Axiopaths are, oversimplifying somewhat, people for whom human beings exist for the sake of ethics, rather than ethics’ existing for the sake of human beings. Removed, in a laudable degree, from any charge of being such an “axiopath” is Hans Lenk (*1935), who declares himself fully ready to embrace a world without morality provided only that it were also a world without suffering:
“To buy a world without suffering at the price of freeing it also of morality – this would, indeed, be no hard renunciation to perform. But such a world, of course, is unimaginable: living beings are forced to bring about the destruction of other living beings if they are to continue to exist themselves – and this is no less true of us human beings, capable though we are of morality, than of other living entities. All such entities are profoundly damned to do evil.” (Lenk in: Willy Hochkeppel (Ed.), Die Antworten der Philosophie heute)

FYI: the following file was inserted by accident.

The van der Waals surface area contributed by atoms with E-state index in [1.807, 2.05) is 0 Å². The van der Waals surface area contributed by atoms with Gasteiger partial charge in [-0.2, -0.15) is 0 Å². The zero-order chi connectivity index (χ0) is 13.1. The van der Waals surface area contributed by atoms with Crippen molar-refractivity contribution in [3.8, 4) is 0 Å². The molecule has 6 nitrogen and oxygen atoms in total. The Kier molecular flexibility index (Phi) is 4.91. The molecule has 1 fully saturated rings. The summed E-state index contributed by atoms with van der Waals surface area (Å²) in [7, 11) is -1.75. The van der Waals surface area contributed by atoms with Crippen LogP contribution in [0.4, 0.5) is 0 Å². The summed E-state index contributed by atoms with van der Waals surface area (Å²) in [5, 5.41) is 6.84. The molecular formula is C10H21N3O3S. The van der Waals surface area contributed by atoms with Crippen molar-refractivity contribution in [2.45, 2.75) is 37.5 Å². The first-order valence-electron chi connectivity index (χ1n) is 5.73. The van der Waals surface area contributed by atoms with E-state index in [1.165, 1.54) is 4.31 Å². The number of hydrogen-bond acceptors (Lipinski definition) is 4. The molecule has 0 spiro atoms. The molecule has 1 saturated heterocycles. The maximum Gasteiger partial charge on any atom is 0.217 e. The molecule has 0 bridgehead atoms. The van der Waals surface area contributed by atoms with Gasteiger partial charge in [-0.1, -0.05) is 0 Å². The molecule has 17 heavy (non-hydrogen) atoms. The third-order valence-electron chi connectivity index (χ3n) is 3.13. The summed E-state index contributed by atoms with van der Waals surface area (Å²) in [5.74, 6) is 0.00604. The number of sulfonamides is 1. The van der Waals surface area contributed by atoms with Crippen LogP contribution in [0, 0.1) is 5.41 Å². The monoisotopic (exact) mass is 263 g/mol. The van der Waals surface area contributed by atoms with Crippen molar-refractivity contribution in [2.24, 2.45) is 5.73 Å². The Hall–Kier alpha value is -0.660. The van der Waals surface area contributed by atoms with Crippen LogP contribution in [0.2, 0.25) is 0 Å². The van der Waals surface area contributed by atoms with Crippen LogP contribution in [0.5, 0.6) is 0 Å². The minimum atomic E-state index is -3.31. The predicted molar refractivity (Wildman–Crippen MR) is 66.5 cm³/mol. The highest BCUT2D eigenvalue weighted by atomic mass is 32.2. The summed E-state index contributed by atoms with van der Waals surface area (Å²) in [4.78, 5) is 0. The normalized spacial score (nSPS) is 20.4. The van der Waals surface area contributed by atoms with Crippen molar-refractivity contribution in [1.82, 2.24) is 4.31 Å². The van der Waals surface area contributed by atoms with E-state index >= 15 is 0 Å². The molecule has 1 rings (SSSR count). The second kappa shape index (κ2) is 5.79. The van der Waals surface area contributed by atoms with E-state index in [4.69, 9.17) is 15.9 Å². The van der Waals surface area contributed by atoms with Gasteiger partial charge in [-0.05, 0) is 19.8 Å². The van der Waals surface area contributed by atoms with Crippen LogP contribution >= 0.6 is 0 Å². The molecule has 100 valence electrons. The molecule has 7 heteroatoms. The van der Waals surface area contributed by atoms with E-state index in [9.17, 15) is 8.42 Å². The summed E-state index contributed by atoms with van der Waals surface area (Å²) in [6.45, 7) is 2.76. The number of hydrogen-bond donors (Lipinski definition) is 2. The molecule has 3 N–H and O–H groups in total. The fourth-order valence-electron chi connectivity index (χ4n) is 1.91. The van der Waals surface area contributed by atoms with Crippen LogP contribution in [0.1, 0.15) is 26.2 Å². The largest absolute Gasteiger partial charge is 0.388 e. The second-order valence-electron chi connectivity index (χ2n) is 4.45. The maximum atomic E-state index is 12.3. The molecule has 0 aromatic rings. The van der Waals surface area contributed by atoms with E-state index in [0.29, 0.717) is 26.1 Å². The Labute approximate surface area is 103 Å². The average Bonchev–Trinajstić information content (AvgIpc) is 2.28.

Considered from the broadest of all perspectives, however, Lenk commits the error of viewing a world freed from suffering at the price of freeing it also from morality as an acceptable prospect, indeed, but also as a mere speculation which envisages an object that could never, in fact, be brought to realization. He blocks from his mind the fact that the existence of human beings hangs directly from the thread of procreation – a thread which can be cut at any time. Lenk’s statement about us humans to the effect that we are “profoundly damned to do evil” depends on the false supposition that this procreation is something imposed on us by Nature with the same irrecusable necessity as is breathing.